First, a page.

“The most influential printmaker of the first half of the century.” This is how Michael Brenson described Stanley William Hayter (1901-1988) in the New York Times, May 6, 1988.
Hayter was only 26-years-old when he established the printmaking studio Atelier 17 in Paris, where it flourished until 1940. When the Nazis invaded in September 1939, he was forced to pack what he was able and move the shop to New York City. According to Brenson, when Hayter left France, he left “behind 100 copper plates and a press, which were confiscated by the Vichy Government.”
Both a school and a commercial press, it is hard to think of a major artist of that period who did not pass through Hayter’s workshop at one time or another.
Early in 1939, Hayter conceived of a publication that could be sold to raise money for children left orphan during the war in Spain. He asked the British poet Stephen Spender (1909-1995) for a poem, who sent “The Fall of the City” and then, arranged for Aragon (1897-1982) to translate the poem into French, “Chute d’une cite.”
Next, he convinced eight artists to come to the studio and produce an etching or engraving for the project, in addition to his own contribution. The international group included Joseph Hecht (French, born in Poland, 1891–1951); Dalla Husband (Canadian, 1899–1945); Wassily Kandinsky (Russian, 1866–1944); Roderick Mead (American, 1900–1972); Joan Miró (Spanish, 1893–1983); Dolf Rieser (South African, active in England, 1893–1983); Luis Vargas Rosas (Chilean, 1897-1977); and John Buckland Wright (New Zealander, 1897–1954). I add this here intentionally since many databases, like Princeton’s, have thrown out artists’ nationality as an element for recording and searching.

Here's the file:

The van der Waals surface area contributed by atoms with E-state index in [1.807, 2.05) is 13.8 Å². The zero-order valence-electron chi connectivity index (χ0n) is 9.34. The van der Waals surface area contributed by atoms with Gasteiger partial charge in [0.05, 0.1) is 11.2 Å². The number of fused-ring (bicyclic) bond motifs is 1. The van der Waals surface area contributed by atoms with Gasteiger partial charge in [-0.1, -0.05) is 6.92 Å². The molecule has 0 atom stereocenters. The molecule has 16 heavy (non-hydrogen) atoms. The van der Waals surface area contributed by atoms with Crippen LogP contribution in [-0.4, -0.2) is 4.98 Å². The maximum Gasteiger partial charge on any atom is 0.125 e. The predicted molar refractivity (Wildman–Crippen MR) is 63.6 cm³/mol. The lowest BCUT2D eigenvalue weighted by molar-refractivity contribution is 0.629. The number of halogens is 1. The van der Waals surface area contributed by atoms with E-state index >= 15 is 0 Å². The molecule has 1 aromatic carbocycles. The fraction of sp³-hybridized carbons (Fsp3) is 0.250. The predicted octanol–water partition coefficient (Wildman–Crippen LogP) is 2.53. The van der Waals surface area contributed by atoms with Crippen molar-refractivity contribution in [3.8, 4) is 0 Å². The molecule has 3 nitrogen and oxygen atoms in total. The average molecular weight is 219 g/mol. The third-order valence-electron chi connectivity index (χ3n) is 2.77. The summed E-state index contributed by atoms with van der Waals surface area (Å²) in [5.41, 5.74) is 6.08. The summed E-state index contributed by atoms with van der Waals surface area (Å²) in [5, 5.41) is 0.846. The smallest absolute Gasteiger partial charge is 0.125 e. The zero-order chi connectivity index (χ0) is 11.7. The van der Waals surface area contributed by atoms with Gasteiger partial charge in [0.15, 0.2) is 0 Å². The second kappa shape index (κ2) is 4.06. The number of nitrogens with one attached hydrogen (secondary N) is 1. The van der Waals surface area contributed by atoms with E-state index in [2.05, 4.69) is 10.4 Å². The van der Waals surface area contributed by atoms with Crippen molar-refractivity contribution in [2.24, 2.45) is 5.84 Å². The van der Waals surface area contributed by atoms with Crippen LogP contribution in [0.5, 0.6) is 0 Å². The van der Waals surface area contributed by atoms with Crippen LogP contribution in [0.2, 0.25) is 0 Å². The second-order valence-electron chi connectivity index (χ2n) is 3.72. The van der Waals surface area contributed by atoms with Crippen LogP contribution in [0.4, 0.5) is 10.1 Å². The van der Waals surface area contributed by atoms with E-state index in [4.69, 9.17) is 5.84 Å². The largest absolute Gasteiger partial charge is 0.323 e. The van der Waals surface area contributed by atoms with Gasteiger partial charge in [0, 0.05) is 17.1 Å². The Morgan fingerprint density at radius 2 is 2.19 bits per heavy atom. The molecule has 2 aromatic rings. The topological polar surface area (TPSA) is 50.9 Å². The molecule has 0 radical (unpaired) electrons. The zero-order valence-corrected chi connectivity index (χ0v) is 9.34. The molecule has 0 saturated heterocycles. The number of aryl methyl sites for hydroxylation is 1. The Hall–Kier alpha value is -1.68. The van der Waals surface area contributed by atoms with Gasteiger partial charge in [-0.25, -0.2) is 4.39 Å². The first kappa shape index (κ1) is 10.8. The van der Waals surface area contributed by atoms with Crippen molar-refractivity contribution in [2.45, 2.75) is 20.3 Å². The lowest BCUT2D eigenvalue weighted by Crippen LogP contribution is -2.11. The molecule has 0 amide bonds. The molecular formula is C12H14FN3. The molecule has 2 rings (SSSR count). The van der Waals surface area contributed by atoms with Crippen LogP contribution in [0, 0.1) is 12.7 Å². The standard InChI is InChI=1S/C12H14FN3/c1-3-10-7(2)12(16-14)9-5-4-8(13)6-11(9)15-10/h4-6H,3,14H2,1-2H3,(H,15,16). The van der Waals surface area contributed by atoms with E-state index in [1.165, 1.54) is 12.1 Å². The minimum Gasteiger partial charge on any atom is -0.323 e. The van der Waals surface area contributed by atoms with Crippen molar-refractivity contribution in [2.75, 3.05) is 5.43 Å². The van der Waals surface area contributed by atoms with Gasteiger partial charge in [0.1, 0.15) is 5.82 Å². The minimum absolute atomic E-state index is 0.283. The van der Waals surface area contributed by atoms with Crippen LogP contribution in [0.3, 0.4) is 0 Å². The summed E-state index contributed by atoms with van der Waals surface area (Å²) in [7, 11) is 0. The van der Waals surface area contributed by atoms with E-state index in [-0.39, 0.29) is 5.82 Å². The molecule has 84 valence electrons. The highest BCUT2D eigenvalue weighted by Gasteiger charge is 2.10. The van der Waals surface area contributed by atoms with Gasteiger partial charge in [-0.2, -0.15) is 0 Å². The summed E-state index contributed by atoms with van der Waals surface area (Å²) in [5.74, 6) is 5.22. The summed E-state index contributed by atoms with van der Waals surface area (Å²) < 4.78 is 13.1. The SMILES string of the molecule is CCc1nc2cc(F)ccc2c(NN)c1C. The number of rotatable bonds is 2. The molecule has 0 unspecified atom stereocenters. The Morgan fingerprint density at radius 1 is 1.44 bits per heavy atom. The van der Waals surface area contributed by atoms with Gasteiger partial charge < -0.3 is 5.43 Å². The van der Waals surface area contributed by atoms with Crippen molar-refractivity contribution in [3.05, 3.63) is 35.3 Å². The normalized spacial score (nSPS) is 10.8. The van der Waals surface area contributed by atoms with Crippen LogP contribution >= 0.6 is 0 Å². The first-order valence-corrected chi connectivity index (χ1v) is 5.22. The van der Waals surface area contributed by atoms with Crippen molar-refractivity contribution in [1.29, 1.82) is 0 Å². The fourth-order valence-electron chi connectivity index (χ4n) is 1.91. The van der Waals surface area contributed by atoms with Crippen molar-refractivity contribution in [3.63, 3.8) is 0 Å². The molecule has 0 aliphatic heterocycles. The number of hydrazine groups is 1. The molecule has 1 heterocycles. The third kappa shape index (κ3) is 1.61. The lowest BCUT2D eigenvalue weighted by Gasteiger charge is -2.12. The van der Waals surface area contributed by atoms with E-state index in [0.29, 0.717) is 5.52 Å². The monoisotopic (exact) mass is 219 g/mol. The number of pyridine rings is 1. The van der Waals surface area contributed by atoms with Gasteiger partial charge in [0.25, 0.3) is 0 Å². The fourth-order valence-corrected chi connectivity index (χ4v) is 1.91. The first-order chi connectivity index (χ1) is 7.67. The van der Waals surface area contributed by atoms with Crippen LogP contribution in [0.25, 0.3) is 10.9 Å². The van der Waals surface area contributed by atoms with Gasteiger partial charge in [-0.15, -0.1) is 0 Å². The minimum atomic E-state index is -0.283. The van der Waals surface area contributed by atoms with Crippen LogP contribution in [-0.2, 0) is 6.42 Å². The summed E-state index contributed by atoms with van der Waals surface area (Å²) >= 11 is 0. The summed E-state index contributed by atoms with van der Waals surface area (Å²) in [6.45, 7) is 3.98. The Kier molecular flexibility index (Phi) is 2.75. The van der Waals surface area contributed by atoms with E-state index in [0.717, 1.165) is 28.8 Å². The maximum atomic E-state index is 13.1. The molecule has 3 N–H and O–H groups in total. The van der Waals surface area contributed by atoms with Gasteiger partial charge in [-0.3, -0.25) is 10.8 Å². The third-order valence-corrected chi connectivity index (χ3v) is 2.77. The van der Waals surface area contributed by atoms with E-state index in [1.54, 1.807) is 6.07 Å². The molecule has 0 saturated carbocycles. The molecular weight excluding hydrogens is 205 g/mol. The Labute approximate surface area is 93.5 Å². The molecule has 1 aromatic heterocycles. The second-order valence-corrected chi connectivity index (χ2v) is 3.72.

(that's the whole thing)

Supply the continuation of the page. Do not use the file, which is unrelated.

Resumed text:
A reference inquiry led to the pulling and counting of the prints in this portfolio. The etchings and letterpress text were issued unbound in a wrapper with the title Fraternity embedded in one of Hayter’s designs. Since then, many prints have been removed from various copies and sold separately, Kandinsky and Miró in particular, but happily, Princeton’s copy is complete as issued.
Fraternity ([Paris: Atelier 17], 1939). Poem by Stephen Spender, translated by Aragon. Printed at Atelier 17 in an edition of 113 copies. Etchings by John Buckland-Wright, Stanley William Hayter, Josef Hecht, Dalla Husband, Wassily Kandinsky, Roderick Mead, Joan Miro, Dolf Rieser and Luis Vargas. Sylvia Beach Collection 3938.965.336